8 Productivity Tips For The Procrastinator

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Working from home has some enormous benefits, but one of the biggest perks can also be one of the biggest hang-ups: there’s nobody looming over you telling you what to do. Staying productive when you call all the shots can be challenging, and having the Internet and your home surrounding you 24/7 doesn’t make it any easier.

So how do you break these habits and make the most of your time?

How do you start knocking that to-do list down to a to-done list so you can get on with your life?

1. Time Tracking

Sure, you’re not punching a time card every day, but that doesn’t mean it’s not helpful to know how much time you’re actually spending creating, vs how much time you’re lost in Pinterest.

Install a time tracker like RescueTime, and get real about where your time is really going. Once you start to see those patterns emerge, you can start being honest with yourself and setting limitations to get more accomplished.

2. Sleep, You Nut!

Being a taskmaster doesn’t mean sleeping is wasted time. If you’re not getting enough shut-eye, it’s time to figure out why, because you’re not your best version of yourself when you’re dragging.

Being in front of a screen too much can cause major insomnia, thanks to the melatonin-blocking power of blue light. If you don’t already have some, snag a pair of blue light blocking glasses, and always wear them when you’re in front of a screen.

Set firm business hours for yourself, and make sure that when work ends, your brain leaves it on your desk. Do a journal dump if you have to, but clear your mind so you can relax and get some sleep.

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3. Do the Worst First

If there’s something on your to-do list you’re dreading, knock it out first. Trust me, you’ll feel 1,000x better, and won’t spend the rest of your day burning through time just for the sake of avoiding it.

Your subconscious is a fickle fiend — don’t give it a chance.

4. Have a To-Do List Every Day

Never start your day without knowing what you need to do first. At the end of each workday, get your planner out, and get a list together of what you need to accomplish the next day. When you wake up, there will be no standing around like a deer in the headlights, and no excuses for not getting it done.

5. Be Realistic With Yourself

Being overwhelmed is a real thing, so use a to-do list but try to limit yourself to 3-5 tasks per day. If you load on too much, chances are you’ll be paralyzed into inaction by the workload, and totally shoot your productivity in the foot for the day.

6. Set Firm Boundaries

It’s easy to allow life to seep into work when you work from home. Neighbors drop in, kids beat on your door, and all the while you’re sitting there quietly losing your mind while the day slips away from you.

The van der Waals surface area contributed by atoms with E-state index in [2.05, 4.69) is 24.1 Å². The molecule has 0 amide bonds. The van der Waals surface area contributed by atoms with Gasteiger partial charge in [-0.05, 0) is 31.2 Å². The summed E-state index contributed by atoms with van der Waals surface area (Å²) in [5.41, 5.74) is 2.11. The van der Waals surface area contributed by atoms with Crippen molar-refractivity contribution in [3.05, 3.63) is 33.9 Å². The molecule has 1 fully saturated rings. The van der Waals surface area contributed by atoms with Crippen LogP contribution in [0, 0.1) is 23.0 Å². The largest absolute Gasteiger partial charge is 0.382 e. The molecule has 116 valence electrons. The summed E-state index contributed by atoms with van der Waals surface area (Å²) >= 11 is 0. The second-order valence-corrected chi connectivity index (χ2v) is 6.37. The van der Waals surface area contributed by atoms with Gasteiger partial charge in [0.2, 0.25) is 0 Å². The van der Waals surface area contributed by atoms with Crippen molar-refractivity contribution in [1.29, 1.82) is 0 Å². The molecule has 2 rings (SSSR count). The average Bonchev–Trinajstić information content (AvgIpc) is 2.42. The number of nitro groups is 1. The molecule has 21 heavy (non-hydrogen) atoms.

What’s important to remember here is that this isn’t a “them driving you crazy” problem, it’s a “you not setting boundaries” problem.

Get firm, get consistent, and get great at saying no to distractions — even if it means putting a “Do Not Disturb” sign on your front door.

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7. Be Honest With Yourself

Procrastinators are the best people at rationalizing things around (I should know, I am one), and nobody is better at justifying a distraction than your subconscious. Don’t let it get away with it.

If you find yourself reasoning your way out of taking care of business, try utilizing the 5-second rule. Basically, the idea is that when you decide to do something, you give yourself five seconds to just start doing it. No time to reason with yourself, no time to wiggle your way out of it — just get it done.

8. Recognize Self Sabotage

There’s a term that circulates in the self-help world a lot — “self-sabotage.” The basic concept is that our subconscious tends to set us up for failure sometimes because there is an inherent reward in doing so.

We get to feel sorry for ourselves for having to work late. We get to complain about how hard our lives are when we don’t reach our goals.

Usually there’s a subconscious process of self-sabotage because, on some level below our rational thinking, we crave failure and fear success.

It sounds like bogus, but there’s actually a lot of psychology to support the concept, and if you find yourself repeating the same cycles, you may be experiencing it too.

Start learning to recognize these patterns of behavior and know the signs. And when you find yourself slipping, don’t ignore it, don’t even override it with proactivity — journal on why you keep falling back into that. What’s the reward for that behavior? What are you getting out of failing? Why do you fear getting what you want?

That Procrastination? Your Dreams Are On the Other Side of It

Take it from a recovering procrastinator extraordinaire: this is a tough cycle to break. You’ll resist, you’ll relapse, and all the while, you’ll wonder why you’re clinging so hard to maintaining a constant state of inner turmoil.

There is no one-size-fits-all solution, but what you can do it work on this every day, exercising your proactivity like a muscle. Over time, that muscle will get stronger, and it’ll kick procrastination to the curb.

So keep going and keep showing up—once you overcome this whole procrastination thing, your dream will be right on the other side.


Elise Crawford